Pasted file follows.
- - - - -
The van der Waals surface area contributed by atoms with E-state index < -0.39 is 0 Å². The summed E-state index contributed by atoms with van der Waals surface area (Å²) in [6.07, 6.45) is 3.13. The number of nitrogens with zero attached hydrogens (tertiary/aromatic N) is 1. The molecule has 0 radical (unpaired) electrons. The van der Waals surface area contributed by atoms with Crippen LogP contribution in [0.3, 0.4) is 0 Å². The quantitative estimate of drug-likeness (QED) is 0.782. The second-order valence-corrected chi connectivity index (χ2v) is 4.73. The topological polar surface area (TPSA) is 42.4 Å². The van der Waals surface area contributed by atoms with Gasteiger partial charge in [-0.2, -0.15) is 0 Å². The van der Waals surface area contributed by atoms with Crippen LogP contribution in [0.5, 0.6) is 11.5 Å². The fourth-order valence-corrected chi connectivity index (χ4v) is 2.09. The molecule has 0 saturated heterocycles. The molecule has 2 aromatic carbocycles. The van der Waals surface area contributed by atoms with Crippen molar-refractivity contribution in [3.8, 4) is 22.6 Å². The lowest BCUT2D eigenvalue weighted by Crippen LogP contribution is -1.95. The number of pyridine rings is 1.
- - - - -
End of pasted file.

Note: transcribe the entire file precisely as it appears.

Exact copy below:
The van der Waals surface area contributed by atoms with E-state index < -0.39 is 0 Å². The summed E-state index contributed by atoms with van der Waals surface area (Å²) in [6.07, 6.45) is 3.13. The number of nitrogens with zero attached hydrogens (tertiary/aromatic N) is 1. The molecule has 0 radical (unpaired) electrons. The van der Waals surface area contributed by atoms with Crippen LogP contribution in [0.3, 0.4) is 0 Å². The quantitative estimate of drug-likeness (QED) is 0.782. The second-order valence-corrected chi connectivity index (χ2v) is 4.73. The topological polar surface area (TPSA) is 42.4 Å². The van der Waals surface area contributed by atoms with Gasteiger partial charge in [-0.2, -0.15) is 0 Å². The van der Waals surface area contributed by atoms with Crippen LogP contribution in [0.5, 0.6) is 11.5 Å². The fourth-order valence-corrected chi connectivity index (χ4v) is 2.09. The molecule has 0 saturated heterocycles. The molecule has 2 aromatic carbocycles. The van der Waals surface area contributed by atoms with Crippen molar-refractivity contribution in [3.8, 4) is 22.6 Å². The lowest BCUT2D eigenvalue weighted by Crippen LogP contribution is -1.95. The number of pyridine rings is 1.